Duissen Kasseinov, an ambassador at large and a former Kazakh minister of culture, said it took nearly two years to bring the musicians to Washington's Kennedy Center and New York's Carnegie Hall for performances last week.
The purpose of the concerts, Kasseinov told RFE/RL, was to give the American public a glimpse of Kazakhstan beyond its reputation as a land rich in fossil fuels.
"Of course [it was organized] with a strong support from the president, [Nursultan Nazarbaev]," Kasseinov said. "The idea was [to make] Kazakhstan known to Americans not only as a gas and oil country, but also known for its rich and spiritual culture."
The first part of the concert was devoted to a classical repertoire. Works by Brahms, Mozart, and Tchaikovsky as well as Edvard Grieg and Leonard Bernstein were performed ably by the Kazakh State Chamber Orchestra.
Aiman Mussakhodjayeva, the orchestra's artistic director and a violin soloist, concluded the classical part of the evening with Igor Frolov's "Concert Fantasy on Themes from Gershwin's 'Porgy and Bess'."
Mussakhodjayeva performed on a 17th-century Stradivarius purchased for her by the Kazakh government for $3.5 million.
The second part of the Carnegie Hall concert featured traditional folk music and elicited frequent applause from the audience.
The Kurmangazy Orchestra, which last year celebrated its 70th anniversary, was a refuge for instruments and musical skills that nearly vanished during the Soviet era.
The most striking example of the preserved Kazakh folk instruments, Kasseinov said, is the "kobyz," one of the world's oldest instruments and considered by some to be a prototype of the European violin.
"During the massive suppression of religious activities [in Soviet times] we almost lost this instrument," Kasseinov said. "In the 1960s there were only one or two people left in the country who knew how to play it. They've been brought to the Kazakh Musical Conservatory. It is no coincidence that 'kobyz,' which was earlier associated only with very old people, is now played by young, modern people."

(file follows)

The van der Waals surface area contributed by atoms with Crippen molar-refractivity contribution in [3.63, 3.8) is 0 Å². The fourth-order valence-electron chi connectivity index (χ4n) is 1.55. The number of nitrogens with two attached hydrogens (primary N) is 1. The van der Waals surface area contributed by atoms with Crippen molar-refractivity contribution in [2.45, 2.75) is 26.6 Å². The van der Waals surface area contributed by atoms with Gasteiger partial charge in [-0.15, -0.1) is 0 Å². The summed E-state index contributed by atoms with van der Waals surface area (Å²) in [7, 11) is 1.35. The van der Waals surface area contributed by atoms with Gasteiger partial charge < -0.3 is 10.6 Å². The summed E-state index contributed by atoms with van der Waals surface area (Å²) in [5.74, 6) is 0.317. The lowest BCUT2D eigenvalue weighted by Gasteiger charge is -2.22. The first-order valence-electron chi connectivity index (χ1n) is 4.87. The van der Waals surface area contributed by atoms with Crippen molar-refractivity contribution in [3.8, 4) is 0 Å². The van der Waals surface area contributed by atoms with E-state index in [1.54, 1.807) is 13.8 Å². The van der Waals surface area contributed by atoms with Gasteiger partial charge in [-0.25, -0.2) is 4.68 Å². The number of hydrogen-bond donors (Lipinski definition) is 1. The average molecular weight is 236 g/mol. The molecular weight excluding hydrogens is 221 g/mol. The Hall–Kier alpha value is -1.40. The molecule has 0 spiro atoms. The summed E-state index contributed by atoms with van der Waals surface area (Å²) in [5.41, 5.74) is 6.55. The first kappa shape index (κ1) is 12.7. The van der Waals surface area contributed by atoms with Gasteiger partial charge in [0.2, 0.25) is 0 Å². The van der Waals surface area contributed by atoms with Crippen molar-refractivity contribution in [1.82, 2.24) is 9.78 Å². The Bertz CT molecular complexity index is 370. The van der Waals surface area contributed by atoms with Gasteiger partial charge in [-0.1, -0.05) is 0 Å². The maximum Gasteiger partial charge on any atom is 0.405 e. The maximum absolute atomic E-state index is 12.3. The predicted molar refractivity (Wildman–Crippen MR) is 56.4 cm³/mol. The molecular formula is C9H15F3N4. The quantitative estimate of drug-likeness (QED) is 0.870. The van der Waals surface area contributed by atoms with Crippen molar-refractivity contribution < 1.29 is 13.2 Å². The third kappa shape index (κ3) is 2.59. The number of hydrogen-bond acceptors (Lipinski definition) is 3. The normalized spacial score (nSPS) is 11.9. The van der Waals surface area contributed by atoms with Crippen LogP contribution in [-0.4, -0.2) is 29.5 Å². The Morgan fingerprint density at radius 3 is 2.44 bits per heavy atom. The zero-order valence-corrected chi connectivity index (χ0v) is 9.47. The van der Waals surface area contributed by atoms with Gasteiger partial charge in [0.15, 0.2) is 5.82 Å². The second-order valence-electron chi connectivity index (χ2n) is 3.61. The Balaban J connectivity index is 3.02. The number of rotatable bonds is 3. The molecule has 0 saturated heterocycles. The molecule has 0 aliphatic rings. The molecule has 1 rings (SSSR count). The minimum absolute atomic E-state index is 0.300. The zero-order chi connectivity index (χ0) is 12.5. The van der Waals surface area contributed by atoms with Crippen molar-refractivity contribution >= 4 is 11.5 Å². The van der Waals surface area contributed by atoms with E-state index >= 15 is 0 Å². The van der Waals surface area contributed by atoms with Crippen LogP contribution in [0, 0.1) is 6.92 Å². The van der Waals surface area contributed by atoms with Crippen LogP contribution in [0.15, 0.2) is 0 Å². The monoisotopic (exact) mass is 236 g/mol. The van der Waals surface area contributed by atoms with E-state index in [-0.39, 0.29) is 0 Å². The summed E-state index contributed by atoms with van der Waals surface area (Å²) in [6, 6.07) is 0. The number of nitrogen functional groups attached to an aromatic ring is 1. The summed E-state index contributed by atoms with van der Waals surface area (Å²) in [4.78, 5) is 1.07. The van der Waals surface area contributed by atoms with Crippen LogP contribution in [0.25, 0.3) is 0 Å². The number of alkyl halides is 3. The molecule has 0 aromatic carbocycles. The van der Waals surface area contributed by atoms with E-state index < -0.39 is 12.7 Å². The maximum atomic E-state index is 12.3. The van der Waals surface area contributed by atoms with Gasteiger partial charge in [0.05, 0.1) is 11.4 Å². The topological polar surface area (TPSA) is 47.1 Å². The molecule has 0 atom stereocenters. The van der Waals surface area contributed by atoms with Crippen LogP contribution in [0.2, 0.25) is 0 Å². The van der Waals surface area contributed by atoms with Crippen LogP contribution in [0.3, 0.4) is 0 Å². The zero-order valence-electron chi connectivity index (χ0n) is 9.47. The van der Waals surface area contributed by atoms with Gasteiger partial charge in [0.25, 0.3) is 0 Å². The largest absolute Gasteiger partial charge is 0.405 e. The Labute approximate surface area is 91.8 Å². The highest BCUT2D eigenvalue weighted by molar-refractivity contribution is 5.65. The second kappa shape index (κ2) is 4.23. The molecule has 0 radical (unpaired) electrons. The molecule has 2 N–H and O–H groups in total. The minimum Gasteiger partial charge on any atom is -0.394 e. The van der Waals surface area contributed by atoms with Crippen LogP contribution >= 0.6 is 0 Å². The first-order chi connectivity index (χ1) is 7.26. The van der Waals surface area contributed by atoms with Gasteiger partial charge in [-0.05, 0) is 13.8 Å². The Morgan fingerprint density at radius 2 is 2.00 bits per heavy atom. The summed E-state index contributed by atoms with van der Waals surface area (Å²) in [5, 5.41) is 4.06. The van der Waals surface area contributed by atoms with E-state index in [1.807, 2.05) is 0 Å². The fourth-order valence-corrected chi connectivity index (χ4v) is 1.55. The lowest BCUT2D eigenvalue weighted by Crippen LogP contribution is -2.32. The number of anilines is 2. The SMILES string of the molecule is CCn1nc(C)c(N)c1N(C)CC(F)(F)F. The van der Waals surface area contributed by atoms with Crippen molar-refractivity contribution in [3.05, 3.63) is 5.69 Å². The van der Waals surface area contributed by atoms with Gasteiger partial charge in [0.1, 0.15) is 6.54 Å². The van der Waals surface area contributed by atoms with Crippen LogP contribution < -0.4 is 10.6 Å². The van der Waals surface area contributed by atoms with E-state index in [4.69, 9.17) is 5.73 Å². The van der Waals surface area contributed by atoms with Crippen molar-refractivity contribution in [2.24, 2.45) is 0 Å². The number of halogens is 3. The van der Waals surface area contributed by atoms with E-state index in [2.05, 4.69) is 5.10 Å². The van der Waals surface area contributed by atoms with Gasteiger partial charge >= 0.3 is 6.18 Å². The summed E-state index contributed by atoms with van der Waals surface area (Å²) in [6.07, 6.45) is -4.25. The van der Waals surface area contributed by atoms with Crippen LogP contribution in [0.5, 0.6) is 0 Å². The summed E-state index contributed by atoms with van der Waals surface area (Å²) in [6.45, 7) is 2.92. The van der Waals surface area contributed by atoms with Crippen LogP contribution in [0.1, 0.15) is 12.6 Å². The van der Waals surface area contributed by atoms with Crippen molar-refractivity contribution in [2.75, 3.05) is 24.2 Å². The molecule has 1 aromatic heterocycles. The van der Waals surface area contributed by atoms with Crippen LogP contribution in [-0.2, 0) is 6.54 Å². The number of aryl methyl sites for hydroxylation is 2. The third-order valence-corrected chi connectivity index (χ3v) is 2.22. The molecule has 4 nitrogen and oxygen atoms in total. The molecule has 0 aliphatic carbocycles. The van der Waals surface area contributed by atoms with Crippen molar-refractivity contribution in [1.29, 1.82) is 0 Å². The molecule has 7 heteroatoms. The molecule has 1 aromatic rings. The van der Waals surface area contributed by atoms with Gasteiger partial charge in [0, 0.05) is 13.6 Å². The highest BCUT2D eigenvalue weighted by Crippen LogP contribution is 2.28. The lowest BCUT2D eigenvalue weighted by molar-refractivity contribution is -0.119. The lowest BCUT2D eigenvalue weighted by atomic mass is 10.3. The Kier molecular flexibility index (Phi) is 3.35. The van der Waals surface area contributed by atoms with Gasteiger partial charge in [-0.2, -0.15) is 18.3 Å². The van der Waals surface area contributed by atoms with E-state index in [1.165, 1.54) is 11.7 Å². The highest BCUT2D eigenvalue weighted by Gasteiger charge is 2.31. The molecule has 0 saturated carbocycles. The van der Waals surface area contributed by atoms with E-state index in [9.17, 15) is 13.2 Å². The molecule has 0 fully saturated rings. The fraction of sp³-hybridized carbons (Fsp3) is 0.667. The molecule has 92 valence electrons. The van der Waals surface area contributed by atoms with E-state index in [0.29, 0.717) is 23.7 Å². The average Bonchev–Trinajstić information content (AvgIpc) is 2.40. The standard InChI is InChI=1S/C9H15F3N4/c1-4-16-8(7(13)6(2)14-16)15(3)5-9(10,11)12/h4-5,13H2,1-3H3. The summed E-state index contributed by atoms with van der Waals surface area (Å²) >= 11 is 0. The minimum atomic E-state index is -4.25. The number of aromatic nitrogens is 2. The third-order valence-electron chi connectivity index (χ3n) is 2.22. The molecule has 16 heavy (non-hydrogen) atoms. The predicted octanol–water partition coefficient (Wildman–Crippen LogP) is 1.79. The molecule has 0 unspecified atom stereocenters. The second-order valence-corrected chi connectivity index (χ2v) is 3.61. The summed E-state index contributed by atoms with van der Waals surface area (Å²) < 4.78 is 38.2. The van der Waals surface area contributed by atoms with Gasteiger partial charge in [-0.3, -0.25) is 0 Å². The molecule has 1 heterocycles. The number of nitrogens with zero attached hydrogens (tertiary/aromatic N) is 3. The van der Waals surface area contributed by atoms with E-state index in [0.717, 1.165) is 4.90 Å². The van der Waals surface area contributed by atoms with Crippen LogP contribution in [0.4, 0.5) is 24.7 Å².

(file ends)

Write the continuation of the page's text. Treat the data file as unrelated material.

Reflecting on the Kennedy Center performance earlier last week, a music critic with "The Washington Post" daily, Andrew Lindemann Malone, said he regretted the orchestra's decision to present what he called "so many forgettable lollipops." But he gave high marks to the performances of traditional Kazakh music and songs.
Kasseinov, himself a professional violinist, acknowledged that the classical repertoire might not be as popular as the Kazakh folk music. He said the program was determined by the Culture Ministry.
"It's unlikely we will impress Americans with chamber music or with our chamber ensemble, but they were really impressed and excited by the performance of our folk musicians and folk orchestra, and by the soloists performing on those ancient instruments," Kasseinov said.
Two standout folk pieces were "Song About Beautiful Khusni and Khorlan" sung by baritone Talgat Musabayev, and "Freedom is My Call," sung and played on a dombra string instrument by Bekbolat Tleukhan.
Other pieces included "When a Young Man is 25," sung by Ramazan Stamgaziyev and "Teasing Melody," played on the dombra by Tuyak Shamelov.
Joel Sachs is the founder and conductor of the New Julliard Ensemble in New York, which has toured throughout Central Asia and will perform there again in April.
Asked whether Americans are attuned to traditional forms of music from Central Asia, Sachs told RFE/RL that the Kazakh folk music would be better received in bigger cities where audiences are culturally more aware and perceptive.
"There are certainly lots of people who would recognize [the Kazakh folk music] as a credible art form, a genuine art form, and would be very interested in it," Sachs said. "And I'm sure there are some that would see it just as exotic -- take it or leave it. We have so many levels, so many ways in which people listen in this country, as in any country, that to generalize about it is really almost impossible."
Sachs noted the growing popularity of throat-singing from Mongolia and the Russian republic of Tuva, noting their similarity to music forms from northern Kazakhstan.
"I think another kind of ethnic music that attracted quite a following [in the United States] is the Tuvan and Mongolian throat-singing," Sachs said. "It's such a strange kind of music to hear that, I think, people are really attracted to it. In northern Kazakhstan you get them, exactly."
If the audience's response in Carnegie Hall was any indication, then the solo performance of throat singer Edil Khussainov was the high point of the evening.